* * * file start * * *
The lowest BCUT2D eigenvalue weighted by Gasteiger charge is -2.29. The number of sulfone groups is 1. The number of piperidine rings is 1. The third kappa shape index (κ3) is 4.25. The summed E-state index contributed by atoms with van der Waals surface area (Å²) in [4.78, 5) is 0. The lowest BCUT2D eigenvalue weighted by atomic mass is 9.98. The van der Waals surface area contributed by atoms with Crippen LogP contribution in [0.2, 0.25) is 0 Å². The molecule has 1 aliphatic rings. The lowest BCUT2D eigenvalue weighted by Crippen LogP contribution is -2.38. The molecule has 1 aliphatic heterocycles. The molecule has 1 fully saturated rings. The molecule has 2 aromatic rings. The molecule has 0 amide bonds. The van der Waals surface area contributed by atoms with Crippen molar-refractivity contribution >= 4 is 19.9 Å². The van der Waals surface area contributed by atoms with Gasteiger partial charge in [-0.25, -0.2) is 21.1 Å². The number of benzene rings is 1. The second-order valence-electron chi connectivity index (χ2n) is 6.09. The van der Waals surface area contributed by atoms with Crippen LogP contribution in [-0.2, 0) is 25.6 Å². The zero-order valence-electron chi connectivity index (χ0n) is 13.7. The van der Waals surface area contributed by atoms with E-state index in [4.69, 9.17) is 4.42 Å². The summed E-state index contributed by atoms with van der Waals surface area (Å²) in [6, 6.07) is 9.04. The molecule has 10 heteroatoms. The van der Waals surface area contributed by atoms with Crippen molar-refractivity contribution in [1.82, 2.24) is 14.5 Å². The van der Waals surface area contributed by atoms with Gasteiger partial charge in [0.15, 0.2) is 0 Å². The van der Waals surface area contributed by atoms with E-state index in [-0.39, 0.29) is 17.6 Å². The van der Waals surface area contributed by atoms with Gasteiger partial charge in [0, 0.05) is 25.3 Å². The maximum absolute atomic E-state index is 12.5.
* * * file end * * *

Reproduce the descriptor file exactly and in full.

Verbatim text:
The lowest BCUT2D eigenvalue weighted by Gasteiger charge is -2.29. The number of sulfone groups is 1. The number of piperidine rings is 1. The third kappa shape index (κ3) is 4.25. The summed E-state index contributed by atoms with van der Waals surface area (Å²) in [4.78, 5) is 0. The lowest BCUT2D eigenvalue weighted by atomic mass is 9.98. The van der Waals surface area contributed by atoms with Crippen LogP contribution in [0.2, 0.25) is 0 Å². The molecule has 1 aliphatic rings. The lowest BCUT2D eigenvalue weighted by Crippen LogP contribution is -2.38. The molecule has 1 aliphatic heterocycles. The molecule has 1 fully saturated rings. The molecule has 2 aromatic rings. The molecule has 0 amide bonds. The van der Waals surface area contributed by atoms with Crippen molar-refractivity contribution >= 4 is 19.9 Å². The van der Waals surface area contributed by atoms with Gasteiger partial charge in [-0.25, -0.2) is 21.1 Å². The number of benzene rings is 1. The second-order valence-electron chi connectivity index (χ2n) is 6.09. The van der Waals surface area contributed by atoms with Crippen LogP contribution in [-0.2, 0) is 25.6 Å². The zero-order valence-electron chi connectivity index (χ0n) is 13.7. The van der Waals surface area contributed by atoms with E-state index in [4.69, 9.17) is 4.42 Å². The summed E-state index contributed by atoms with van der Waals surface area (Å²) in [6, 6.07) is 9.04. The molecule has 10 heteroatoms. The van der Waals surface area contributed by atoms with Crippen molar-refractivity contribution in [1.82, 2.24) is 14.5 Å². The van der Waals surface area contributed by atoms with Gasteiger partial charge in [0.15, 0.2) is 0 Å². The van der Waals surface area contributed by atoms with E-state index in [-0.39, 0.29) is 17.6 Å². The van der Waals surface area contributed by atoms with Gasteiger partial charge in [0, 0.05) is 25.3 Å². The maximum absolute atomic E-state index is 12.5.